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  • Laurie Parma

Confirmation bias. Selective blindness in action.

What's a bias anyway?

Bain's fabulous,... But lazy.

A biais is a mental-filter aiming to simplify reality. A shortcut.

A mechanism that allows us to make sense of the world faster,

without having to pay great attention to every details.

More on why our mind shortcuts everything away here.


What's the point?

The goal of the confirmation bias is to spot and bring up to attention familiar or endorsed knowledge. Its our built-in ‘wanting to be right’ mechanism.

Have you noticed...We often selectively hear what people say?

It can be quite easy to ignore the information we are unfamiliar with, while paying greater attention to the evidence we are interested in. In short, we often seek to see only the evidence that confirms our belief about the world.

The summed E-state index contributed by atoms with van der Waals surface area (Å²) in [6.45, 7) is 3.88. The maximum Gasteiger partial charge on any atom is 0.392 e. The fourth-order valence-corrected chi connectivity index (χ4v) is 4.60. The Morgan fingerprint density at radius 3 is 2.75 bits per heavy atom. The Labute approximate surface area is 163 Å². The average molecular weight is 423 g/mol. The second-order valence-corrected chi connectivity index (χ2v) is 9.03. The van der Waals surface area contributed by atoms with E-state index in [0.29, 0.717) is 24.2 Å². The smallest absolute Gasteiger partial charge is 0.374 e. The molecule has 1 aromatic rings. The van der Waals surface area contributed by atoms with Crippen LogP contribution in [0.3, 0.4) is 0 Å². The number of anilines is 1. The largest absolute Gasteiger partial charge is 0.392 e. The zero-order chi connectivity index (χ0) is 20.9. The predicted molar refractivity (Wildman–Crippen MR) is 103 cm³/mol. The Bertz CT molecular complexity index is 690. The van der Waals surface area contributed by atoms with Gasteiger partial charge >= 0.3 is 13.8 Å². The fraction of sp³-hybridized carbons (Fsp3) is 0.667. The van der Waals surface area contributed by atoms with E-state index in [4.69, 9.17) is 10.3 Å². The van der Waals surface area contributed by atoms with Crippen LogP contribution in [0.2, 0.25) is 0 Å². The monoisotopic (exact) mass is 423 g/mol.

The inconvenient?

The backdrop of simplifying the environment, is often dramatic oversimplification, distortion or even selective blindness. Overvaluing the overlap between the facts and our belief is a well-known bias that alters the way we capture reality and it is called the confirmation bias. It is a form of inatentional blindness.

If it is not that great, why is it there?

This bias does have a function: it makes sure you don’t have to come up with a whole new vision of reality whenever new evidence presents itself. In order to avoid constant overload our brain uses many shortcuts and biases… But it can also turn them off.

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